Tennis great Rafael Nadal is the son of Ana Maria Parera and Sebastian Nadal. He was born in Manacor, in the Baleric Islands, Spain. The 30-year-old Nadal also has a younger sister, Maria Isabel Nadal, who is often seen cheering him on.
Sport is in Nadal’s blood. His uncle Miguel Angel Nadal is a former professional soccer player. His other uncle, Toni Nadal, was a former pro tennis player himself and is credited with discovering Nadal’s natural tennis talent. Toni Nadal is also Nadal’s coach, along with Carlos Moya.
Here’s a look at Nadal’s family.
1. Nadal’s Father Is a Businessman Who Owns His Own Restaurant & Window Company
The luxury travel agency My Premium Europe listed Sa Punta as one of Nadal’s favorite places to go in Mallorca. “The combination of the ocean view, the service, and the food—I always order the catch of the day, grilled—make it a perfect spot,” Nadal told the site.
Sebastian’s brothers, Toni and Miguel Angel, own part of the family businesses as well. According to the Independent, the brothers agreed very early into Nadal’s life that Toni would be responsible for nurturing Nadal’s tennis talents.
“I trust him because he is my coach and I have to believe in him,” Nadal told the Independent. “I think I’ve always listened a lot – to all the people and, for sure, my uncle too. Sometimes I cannot agree with a few things, but if he told me something on the practice court, even if I do not agree I will do it. Inside you might not agree, but it’s probably easier to watch what’s going on from the outside.”
2. Nadal’s Uncle Miguel Angel Was Nicknamed ‘The Beast’ During His Pro Soccer Career
Nadal’s uncle is the retired soccer player Miguel Angel Nadal Homar, who played for Manacor, Mallorca and Barcelona. He was a key player on Spain’s national teams during the 1990s, playing in three World Cups and the Euro 1996. He retired at age 39 was an assistant coach for Mallorca in 2010 and 2011.
As The Guardian noted in a 2001 profile of Miguel Angel, he was nicknamed the “Beast of Barcelona” by British newspapers. He came close to signing with Manchester United in 1996, but decided to stay in Spain.
“I would have liked to play in England. The grounds there have a special character which is different to Spain, and I’ve got very good memories of Wembley, even though we lost there in Euro 96,” Miguel Angel told The Guardian in 2001. “I had other offers later, but going at 20-odd is one thing, it’s different when you’re older and you’ve got a family.”
3. Nadal Has Been Asked About Possible Jewish Roots in His Family, but Says He’s Not Jewish
Since Nadal’s full name is Rafael Nadal Parera, there have been questions about him possibly having Jewish ancestors. As the Times of Israel noted in 2013, “Parera” was a “converso” last name taken by many newly baptized Jews during the 15th Century as a”neutral” name to hide their Jewish past.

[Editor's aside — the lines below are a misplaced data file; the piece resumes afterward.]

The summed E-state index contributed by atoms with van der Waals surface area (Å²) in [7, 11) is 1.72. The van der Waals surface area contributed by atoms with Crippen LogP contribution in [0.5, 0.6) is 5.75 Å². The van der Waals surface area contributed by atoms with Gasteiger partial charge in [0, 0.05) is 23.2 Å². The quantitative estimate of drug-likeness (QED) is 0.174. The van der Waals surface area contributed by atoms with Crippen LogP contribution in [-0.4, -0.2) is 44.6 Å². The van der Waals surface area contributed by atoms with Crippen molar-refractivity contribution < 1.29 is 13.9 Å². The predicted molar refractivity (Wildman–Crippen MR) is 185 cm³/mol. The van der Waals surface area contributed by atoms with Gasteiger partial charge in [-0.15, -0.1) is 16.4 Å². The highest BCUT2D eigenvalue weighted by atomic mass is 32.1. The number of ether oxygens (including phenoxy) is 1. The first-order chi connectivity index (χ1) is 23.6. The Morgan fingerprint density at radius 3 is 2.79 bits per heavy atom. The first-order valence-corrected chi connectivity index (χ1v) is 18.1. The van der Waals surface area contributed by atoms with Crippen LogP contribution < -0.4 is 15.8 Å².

In 2013, a Times of Israel reporter asked Nadal about his family having Jewish roots during the US Open. “That’s not true. Really doesn’t matter for me. Doesn’t matter if I am or am not. But is not the case. I am not,” Nadal replied.
In a 2010 interview with Sports Illustrated, Nadal said it’s “hard” for him to beleive god exists. He said:
It’s hard to say, “I don’t believe in God.” I would love to know if God exists. But it’s a very difficult thing for me to believe. I don’t know. It’s private and I don’t want to speak about it, but I say, “If God exists, you don’t need [to cross yourself] or pray.” If God exists, he’s intelligent enough to [do] the important things, the right things.
4. Nadal’s Parents Split in 2009 & There Was Speculation That it Was Hurting His Play
In 2009, the Barcelona newspaper La Vanguardia reported that Nadal’s parents split that year, ESPN reported at the time. In 2009, he lost the French Open, the only year between 2005 and 2014 he lost that tournament. Nadal didn’t even make the final, and Federer won the championship. Therefore, there was speculation in the Spanish media that his poor play was connected to his parents’ split.
“We do not comment on personal issues for Rafa. We never did, and we are not going to at this moment,” Nadal’s media manager, Benito Perez-Barbadillo, told ESPN. “There are no excuses whatsoever for his defeat at Roland Garros… He said that clearly.”
“For me, family and friends are very important,” Nadal told The Independent. “If you’re from smaller places everything is easier, everything is closer. I’m from Mallorca, from a small village, so I always have my family around – not just my mother and sister, but my uncles, my cousins, everyone. Everybody is really close. I see all my family every day.”
According to The Huffington Post, Nadal wrote in Rafa: My Story that his parents split was devastating. “They were the mainstay of my life and that pillar had crumbled. I was depressed, I lacked enthusiasm. I had lost all love for life,” he wrote.
However, his parents did get back together in 2011.
5. Nadal Is Really Close to His Younger Sister, Maria Isabel
Nadal’s sister, Maira Isabel, also known as Maribel, is five years younger than him. The two have stayed close, even as Nadal became one of the greatest tennis players in the world.
“Most boys growing up see their younger sisters as irritations, especially when they are teenagers but that has never been the way Rafael has treated me,” Maria Isabel said in an excerpt from Rafa: My Story. “He’s always urged me to come along when he goes out with his friends. It’s natural to us, even if others might sometimes find it strange, and it’s part of the secret of our special bond.”
Maria Isabel does have an official Facebook page, but she hasn’t used it since 2013.
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